· From 2000-2004 to 2010-2014, Delaware’s lung cancer mortality rates declined 32 percent among non-Hispanic African-American males and 25 percent among non-Hispanic African- American females.

Prostate Cancer
· From 2000-2004 to 2010-2014, prostate cancer mortality in Delaware declined 31 percent, which is slightly higher than the decrease seen nationally (29 percent).
· Between 2000-2004 and 2010-2014, prostate cancer incidence rates in Delaware decreased by 18 percent.
· From 1980-1984 through 2010-2014, Delaware’s percentage of prostate cancer cases diagnosed in the local stage increased substantially, from 50 percent to 79 percent.

Those seeking lung cancer screenings should visit HealthyDelaware.org/lung or call 302-401-4212 to speak with a screening nurse navigator. Delaware tobacco users seeking help quitting can contact the Delaware Quitline, a free tobacco cessation counseling hotline for residents 18 and older, at 1-866-409-1858 or http://dhss.delaware.gov/dph/dpc/quitline.html.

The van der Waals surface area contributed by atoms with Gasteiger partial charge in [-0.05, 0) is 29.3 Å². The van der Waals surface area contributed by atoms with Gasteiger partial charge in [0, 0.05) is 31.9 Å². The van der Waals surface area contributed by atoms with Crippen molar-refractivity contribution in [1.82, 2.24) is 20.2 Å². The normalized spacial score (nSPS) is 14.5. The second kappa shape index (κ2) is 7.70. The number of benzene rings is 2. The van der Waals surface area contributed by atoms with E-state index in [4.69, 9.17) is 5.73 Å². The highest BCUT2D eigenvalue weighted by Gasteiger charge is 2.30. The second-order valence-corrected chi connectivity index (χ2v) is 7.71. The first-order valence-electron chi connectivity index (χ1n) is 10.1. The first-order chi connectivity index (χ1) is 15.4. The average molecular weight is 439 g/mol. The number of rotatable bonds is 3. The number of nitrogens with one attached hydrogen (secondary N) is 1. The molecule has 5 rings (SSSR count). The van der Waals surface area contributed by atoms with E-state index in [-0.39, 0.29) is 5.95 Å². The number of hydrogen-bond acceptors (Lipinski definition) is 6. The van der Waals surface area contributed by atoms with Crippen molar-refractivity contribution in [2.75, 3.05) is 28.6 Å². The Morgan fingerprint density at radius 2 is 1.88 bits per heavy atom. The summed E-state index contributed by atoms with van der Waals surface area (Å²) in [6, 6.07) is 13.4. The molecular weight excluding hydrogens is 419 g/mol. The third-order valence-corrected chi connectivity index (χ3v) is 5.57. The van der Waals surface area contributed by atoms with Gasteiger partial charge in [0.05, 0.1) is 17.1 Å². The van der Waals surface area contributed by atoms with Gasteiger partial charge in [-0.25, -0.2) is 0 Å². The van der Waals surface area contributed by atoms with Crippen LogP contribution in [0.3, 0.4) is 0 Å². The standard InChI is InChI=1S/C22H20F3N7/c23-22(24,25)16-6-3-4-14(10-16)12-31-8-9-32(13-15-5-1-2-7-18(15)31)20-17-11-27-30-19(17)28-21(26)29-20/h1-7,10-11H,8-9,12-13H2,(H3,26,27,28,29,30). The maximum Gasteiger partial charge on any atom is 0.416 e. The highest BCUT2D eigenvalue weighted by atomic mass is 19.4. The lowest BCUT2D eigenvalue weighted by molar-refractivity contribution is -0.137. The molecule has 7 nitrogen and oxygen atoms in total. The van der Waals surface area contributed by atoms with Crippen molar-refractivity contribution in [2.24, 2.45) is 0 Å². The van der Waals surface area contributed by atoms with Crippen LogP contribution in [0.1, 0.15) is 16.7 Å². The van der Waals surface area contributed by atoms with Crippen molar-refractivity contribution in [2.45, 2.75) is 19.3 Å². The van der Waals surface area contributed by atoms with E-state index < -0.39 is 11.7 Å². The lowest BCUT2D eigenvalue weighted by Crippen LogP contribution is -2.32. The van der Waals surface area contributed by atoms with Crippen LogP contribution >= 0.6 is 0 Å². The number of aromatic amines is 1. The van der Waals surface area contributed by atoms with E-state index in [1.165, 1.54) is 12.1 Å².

A person who is deaf, hard-of-hearing, deaf-blind or speech-disabled can call the DPH phonenumber above by using TTY services. Dial 7-1-1 or 800-232-5460 to type your conversation to a relay operator, who reads your conversation to a hearing person at DPH. The relay operator types the hearing person’s spoken words back to the TTY user. To learn more about TTY availability in Delaware, visit http://delawarerelay.com.

Delaware Health and Social Services is committed to improving the quality of the lives of Delaware’s citizens by promoting health and well-being, fostering self-sufficiency, and protecting vulnerable populations. DPH, a division of DHSS, urges Delawareans to make healthier choices with the 5-2-1 Almost None campaign: eat 5 or more fruits and vegetables each day, have no more than 2 hours of recreational screen time each day (includes TV, computer, gaming), get 1 or more hours of physical activity each day, and drink almost no sugary beverages.